The lake is biologically dead, Martin shouts over the outboard motors. Not because it is cold, he says (and he insists we dip in an ungloved hand to get an understanding of just how very cold this water is - about 2 degrees), but because of the powdered rock suspended in the water, which turns it milky. Sunlight can't penetrate, which in turn prevents the growth of photosynthesising micro-organisms, which are the first link in any food chain. So no plankton, no bugs, no fish. Nothing.

"You can drink the water," Martin says - some of us take a sip, it's chalky, though not unpleasant - "but you wouldn't want to drink it every day. There are a lot of minerals in it." You would fur up like a kettle.

As we skirt around icebergs, we dip our hands in the water to fish out fantastic curlicues of clear ice sculpted by the action of the water. The bigger bergs come in all sizes and shapes. Some are the size of a refrigerator, others the size of a car. One or two are as a big as suburban houses. Martin approaches them cautiously. The adage about what lies beneath applies and, besides, "it's a dynamic environment", he says.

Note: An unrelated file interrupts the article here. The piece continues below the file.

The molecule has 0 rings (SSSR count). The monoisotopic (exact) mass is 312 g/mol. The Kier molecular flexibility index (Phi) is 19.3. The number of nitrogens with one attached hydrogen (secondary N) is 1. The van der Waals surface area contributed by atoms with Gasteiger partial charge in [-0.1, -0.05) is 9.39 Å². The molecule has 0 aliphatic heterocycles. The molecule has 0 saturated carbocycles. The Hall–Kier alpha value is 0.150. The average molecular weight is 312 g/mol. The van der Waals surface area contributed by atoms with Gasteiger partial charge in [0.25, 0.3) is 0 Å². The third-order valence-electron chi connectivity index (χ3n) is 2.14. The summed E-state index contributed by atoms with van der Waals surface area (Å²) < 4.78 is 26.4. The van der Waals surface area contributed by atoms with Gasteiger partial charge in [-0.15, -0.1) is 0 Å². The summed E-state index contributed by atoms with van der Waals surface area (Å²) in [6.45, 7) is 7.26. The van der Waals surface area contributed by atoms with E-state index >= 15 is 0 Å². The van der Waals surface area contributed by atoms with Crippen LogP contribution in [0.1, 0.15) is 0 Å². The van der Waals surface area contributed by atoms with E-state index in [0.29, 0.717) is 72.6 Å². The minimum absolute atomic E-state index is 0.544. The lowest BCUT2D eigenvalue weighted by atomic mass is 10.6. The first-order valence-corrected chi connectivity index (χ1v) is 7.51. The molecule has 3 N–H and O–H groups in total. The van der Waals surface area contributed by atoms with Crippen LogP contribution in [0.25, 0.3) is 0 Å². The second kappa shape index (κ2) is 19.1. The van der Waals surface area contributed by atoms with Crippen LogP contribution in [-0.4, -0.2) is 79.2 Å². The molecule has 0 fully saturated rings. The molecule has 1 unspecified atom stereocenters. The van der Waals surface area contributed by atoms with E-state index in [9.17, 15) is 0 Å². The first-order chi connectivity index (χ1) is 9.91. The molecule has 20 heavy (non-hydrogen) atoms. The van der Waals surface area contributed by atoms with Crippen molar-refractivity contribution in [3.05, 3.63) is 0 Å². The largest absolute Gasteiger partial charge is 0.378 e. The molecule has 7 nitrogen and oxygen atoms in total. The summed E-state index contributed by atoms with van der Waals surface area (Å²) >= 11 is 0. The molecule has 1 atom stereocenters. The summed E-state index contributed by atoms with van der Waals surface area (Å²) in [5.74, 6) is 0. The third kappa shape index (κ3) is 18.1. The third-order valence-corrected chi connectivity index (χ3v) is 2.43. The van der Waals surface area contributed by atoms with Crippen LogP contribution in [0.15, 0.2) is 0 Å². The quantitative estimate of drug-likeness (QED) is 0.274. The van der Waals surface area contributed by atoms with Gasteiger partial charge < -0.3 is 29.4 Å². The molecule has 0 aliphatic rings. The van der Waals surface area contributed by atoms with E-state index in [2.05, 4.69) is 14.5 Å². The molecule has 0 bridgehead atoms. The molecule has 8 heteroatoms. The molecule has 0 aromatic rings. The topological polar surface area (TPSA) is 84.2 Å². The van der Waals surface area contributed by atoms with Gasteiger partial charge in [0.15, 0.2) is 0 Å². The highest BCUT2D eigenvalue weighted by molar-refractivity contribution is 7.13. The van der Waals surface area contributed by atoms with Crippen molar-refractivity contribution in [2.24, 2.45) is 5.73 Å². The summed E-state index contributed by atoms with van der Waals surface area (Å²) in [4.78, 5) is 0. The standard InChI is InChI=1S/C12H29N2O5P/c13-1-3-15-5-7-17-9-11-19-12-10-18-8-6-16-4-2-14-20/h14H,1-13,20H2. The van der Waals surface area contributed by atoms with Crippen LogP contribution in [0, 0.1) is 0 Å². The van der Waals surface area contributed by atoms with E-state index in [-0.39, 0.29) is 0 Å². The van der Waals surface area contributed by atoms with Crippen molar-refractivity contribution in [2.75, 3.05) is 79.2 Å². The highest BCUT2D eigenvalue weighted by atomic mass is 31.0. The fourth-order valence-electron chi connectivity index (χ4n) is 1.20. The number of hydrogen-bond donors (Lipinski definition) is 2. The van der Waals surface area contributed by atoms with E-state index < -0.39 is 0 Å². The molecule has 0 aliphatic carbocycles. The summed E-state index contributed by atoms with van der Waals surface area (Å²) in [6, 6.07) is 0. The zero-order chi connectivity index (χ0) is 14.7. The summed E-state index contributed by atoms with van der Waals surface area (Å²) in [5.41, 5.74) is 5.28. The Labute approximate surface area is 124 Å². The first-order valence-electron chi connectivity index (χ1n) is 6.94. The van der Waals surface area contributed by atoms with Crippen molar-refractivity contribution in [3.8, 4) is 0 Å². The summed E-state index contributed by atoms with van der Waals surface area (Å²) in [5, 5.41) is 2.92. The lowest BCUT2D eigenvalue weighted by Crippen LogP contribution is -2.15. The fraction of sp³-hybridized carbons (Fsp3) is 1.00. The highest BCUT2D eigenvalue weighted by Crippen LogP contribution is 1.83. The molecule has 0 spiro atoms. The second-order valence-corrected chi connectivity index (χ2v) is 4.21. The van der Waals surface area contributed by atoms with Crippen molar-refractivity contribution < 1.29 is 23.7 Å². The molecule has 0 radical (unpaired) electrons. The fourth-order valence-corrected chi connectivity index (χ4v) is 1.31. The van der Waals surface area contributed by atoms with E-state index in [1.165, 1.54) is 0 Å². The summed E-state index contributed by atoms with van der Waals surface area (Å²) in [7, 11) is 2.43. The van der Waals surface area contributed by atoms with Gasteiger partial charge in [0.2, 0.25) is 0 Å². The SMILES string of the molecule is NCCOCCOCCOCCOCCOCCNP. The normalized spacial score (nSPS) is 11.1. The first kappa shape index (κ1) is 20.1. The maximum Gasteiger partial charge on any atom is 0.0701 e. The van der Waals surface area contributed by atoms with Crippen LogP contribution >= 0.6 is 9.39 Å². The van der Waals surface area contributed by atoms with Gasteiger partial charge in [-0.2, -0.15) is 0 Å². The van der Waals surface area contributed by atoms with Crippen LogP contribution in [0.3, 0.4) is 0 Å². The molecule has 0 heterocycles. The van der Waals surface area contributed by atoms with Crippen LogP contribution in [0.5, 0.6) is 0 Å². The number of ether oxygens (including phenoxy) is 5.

"Dynamic" as in you don't know what will happen or when. Huge rocks can come crashing down from the recently exposed cliff faces above the lake. Icebergs can suddenly flip over, shifted from delicate equilibrium by the bow wave of an approaching boat.

Martin sidles the boat up to the biggest of them. We reach out to touch it. There's a surprising range of colour and textures: the hard "blue" ice has only just been revealed as bergs turn over; the crackled white ice is being shattered internally by expanding gasses as the ice is warmed by the sun; fragments of rock catch in the light. My seven-year-old son swears he can see an insect frozen into the ice. Quite possible, Martin says. In which case the bug might be several hundred years old.

We're given plenty of time to marvel and touch and photograph before Martin guns the engines and turns to approach the tip of the glacier itself.

About 200 metres from the wall of dirty ice, which rears up about 50 metres from the surface of the lake, he kills the motor and we cruise to a stop. "This is about as close as we can safely get," Martin says. "Any closer is a no-go zone." Dynamic environment, remember?